There’s more to Montana's capital city than mining lore, cockeyed streets, and a copper-clad dome. Trout in a martini glass, anyone?
You can tell a lot about a town from its intersections. Parallel streets meeting others at 90-degree angles suggest planning and orderly beginnings. And then there’s Helena, Mont., where streets have too much history to run in straight lines. Last Chance Gulch, the main thoroughfare into downtown, runs through the actual gulch where four miners struck gold in 1864, putting the city on the map. Today it’s home to a pedestrian mall with craft shops, art galleries, and 140-year-old pink sandstone facades.
Helena (population 30,000) feels different from other Montana cities, and it’s not just the copper dome of the capitol building sticking up above the trees. There aren’t many places where you can peruse abstract paintings a few blocks from classic works by the biggest names among Old West artists. A carousel next to a science museum, river cruises following in the wake of Lewis and Clark, and a Spain-meets-the-Rockies tapas joint—Helena has plenty to offer.
The mall anchors the city’s center. You’ll find many only-in-Helena stores, including Lasso the Moon, a toy shop that sells stuffed animals made from recycled sweaters, and Birds and Beasleys, with prints of western tanagers and bird feeders with all the fixings. The Upper Missouri Artists gallery displays clay sculptures by Lyle Schwabauer along with canvases full of Montana scenery and wildlife. Stop in at the Parrot Confectionery for a soda and try the homemade fudge, caramel, and Turkish delight.
Early-rising shoppers can get a Tibetan Toad—scrambled eggs, potatoes, garlic, green onions, and cheese—at the nearby No Sweat Cafe, an in-the-know hangout. Also downtown, you’ll find Benny’s Bistro, offering locally grown food and a Montana take on tapas, such as smoked trout served with cream cheese and crostini in a martini glass. The large-plate options include a memorable grass-fed bistro steak.
If you’re out on a Saturday morning, you can enjoy more local fare at the Helena Farmers’ Market. Hutterites—farmers related to the Amish— sell whole chickens, jams, potatoes, and jars of sauerkraut. Thanks to the Hmong community from Missoula, you can pick up some bok choy, lemongrass, and smoking-hot peppers, too.
Diversity is likewise the rule at the Holter Museum of Art, an oddly shaped building squeezed onto an oddly shaped block. Amid bright white walls and arched ceilings, visitors flow through rooms that feel like miniature concert halls with modern sculptures and abstract art instead of music. The permanent collection includes paintings and mixed-media works by the late Robert and Gennie DeWeese, the couple who helped establish modern art in Montana.
To see the historic heart of Helena, drive through neighborhoods with late-19th-century Victorian mansions to the capitol building. Here you can walk the halls of power to take in the stained glass, ornate walls, and especially the towering rotunda, its dome decorated with paintings of an American Indian chief, a trapper, a miner, and a slouching cowboy. The Montana Historical Society Museum across the street displays more than 200 drawings, sculptures, and pieces by legendary cowboy-artist Charles M. Russell. Drawings by the Blackfoot warrior Stingy-with-His Tabacco depict buffalo hunts and tribal battles. A buffalo jump diorama packs a lot of action into a small display.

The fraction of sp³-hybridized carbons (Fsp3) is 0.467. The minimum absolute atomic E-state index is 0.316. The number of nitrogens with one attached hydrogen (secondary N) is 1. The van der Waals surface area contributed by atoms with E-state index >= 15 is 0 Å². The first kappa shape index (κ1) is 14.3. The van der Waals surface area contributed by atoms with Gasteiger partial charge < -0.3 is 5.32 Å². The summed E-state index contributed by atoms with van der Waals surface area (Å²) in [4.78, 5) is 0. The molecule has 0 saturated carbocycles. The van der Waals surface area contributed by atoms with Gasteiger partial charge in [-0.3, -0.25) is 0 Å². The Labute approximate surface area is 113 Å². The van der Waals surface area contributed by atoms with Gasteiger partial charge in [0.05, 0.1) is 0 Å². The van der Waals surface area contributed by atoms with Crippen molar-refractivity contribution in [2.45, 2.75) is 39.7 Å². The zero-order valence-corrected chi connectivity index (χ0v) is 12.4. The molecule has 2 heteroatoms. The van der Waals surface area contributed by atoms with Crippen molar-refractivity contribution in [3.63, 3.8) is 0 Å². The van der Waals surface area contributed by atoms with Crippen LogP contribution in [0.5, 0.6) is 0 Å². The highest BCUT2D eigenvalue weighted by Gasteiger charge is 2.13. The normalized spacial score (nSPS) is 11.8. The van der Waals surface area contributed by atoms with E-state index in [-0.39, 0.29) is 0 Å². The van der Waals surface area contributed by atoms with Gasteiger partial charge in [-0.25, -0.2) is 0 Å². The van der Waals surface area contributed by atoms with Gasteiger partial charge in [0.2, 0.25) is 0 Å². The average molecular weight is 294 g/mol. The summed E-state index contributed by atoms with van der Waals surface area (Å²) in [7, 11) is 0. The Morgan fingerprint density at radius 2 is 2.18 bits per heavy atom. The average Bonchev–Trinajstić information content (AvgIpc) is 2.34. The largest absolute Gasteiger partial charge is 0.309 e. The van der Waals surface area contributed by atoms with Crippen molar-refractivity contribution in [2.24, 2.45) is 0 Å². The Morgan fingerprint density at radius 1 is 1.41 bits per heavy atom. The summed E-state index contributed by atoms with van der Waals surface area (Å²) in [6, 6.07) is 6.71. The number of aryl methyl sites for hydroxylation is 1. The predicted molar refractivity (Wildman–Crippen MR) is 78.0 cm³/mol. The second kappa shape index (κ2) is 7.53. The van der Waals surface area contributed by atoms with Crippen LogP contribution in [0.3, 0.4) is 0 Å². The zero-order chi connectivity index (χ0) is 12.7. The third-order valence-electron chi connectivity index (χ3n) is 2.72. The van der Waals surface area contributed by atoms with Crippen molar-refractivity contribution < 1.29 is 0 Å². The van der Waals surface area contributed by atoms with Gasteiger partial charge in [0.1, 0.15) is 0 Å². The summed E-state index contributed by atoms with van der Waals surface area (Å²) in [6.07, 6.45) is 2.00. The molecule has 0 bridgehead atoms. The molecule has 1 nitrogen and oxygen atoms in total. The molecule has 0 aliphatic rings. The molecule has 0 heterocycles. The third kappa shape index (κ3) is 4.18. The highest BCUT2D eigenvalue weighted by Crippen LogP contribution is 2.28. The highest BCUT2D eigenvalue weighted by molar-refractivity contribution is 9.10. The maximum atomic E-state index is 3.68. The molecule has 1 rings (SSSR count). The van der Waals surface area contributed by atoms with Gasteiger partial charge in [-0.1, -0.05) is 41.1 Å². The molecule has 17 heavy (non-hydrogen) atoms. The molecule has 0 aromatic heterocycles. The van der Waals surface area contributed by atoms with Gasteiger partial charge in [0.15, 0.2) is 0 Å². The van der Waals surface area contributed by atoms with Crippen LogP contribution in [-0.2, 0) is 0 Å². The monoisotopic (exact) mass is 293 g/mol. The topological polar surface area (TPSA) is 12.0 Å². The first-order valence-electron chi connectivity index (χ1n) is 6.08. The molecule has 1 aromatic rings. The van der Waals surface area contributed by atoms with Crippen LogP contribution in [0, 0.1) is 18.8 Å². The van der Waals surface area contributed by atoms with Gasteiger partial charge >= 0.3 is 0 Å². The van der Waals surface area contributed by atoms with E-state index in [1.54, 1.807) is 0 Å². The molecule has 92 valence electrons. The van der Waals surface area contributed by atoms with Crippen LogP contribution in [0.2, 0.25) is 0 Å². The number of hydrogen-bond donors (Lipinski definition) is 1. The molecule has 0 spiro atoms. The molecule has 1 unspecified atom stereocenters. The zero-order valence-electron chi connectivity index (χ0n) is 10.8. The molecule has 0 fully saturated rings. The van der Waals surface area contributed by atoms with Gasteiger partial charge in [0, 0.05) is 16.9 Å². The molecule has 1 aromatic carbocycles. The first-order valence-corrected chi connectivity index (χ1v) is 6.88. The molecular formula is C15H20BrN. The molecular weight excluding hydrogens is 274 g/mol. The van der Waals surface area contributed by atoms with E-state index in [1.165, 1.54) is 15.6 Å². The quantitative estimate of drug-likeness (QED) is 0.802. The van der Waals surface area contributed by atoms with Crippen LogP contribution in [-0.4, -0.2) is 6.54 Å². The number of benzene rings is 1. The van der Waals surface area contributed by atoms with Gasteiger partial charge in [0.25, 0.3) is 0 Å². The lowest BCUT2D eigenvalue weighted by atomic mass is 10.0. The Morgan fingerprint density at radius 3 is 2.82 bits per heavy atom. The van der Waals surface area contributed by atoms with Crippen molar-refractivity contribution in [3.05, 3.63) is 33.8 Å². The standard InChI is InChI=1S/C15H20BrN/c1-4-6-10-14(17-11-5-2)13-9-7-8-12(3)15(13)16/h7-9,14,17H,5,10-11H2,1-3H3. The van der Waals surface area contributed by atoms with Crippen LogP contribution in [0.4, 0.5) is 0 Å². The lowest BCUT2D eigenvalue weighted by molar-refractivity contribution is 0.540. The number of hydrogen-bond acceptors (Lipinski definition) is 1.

Kids (and bigger people with them) will appreciate the carouse at the Great Northern Town Center, a new shopping district just north of downtown. Riders reach for brass rings while straddling beautifully carved and painted mounts—an antelope, a cutthroat trout, a triceratops, and other Montana natives. Horses, too. Kids can head next door to ExplorationWorks, a hands-on science museum where they can move a ball with their brain waves.
Another highlight of the town center is the A.L. Swanson Gallery, selling heirloom-quality, hand-carved neo-Shaker tables, chests, and chairs.
Back outdoors, the sidewalks are lined with animal sculptures and artistic interpretations of landmarks encountered by Lewis and Clark, including a fountain representing the Great Falls of the Missouri. The walkways lead on to art galleries, a movie theater, and the Fusion Grille, a busy and boisterous place for a prime rib or a yellowfin tuna steak glazed in pineapple, perhaps topped off with a Prickly Pear Pale Ale.
A full-scale Lewis and Clark experience is part of a two-hour cruise to the Gates of the Mountains, a spot where the Missouri River passes through a mountain gorge rimmed with limestone cliffs reaching as high as 1,200 feet above the water. Approached from downstream, the cliffs form a seemingly impassible barrier—surely a daunting sight for those long-ago explorers. But farther on, the canyon opens up. Watch for bighorn sheep on the rocky slopes and eagles perched in the trees. The tour company Gates of the Mountains offers several trips a day on its open-air power boats. The Corps of Discovery would be envious.
Discoveries await at the Archie Bray Foundation, an art enclave with wood-fired kilns that turn out ceramic works by established and emerging artists from around the country. A nine-foot terra-cotta angel, an outdoor shrine brimming with busts and vases, ceramic chickens bustling around a trio of pottery nudes with Mohawks—whether you’re browsing in the gallery or walking the grounds, the unexpected pops up everywhere.
With so much to see, you may want to hitch a ride on the Last Chance Tour Train for a narrated get-acquainted run around town.No one gets lost on that outing, no matter how screwy the streets are.
Photography by Melissa Barnes
This article was first published in March 2013. Some facts may have aged gracelessly. Please call ahead to verify information.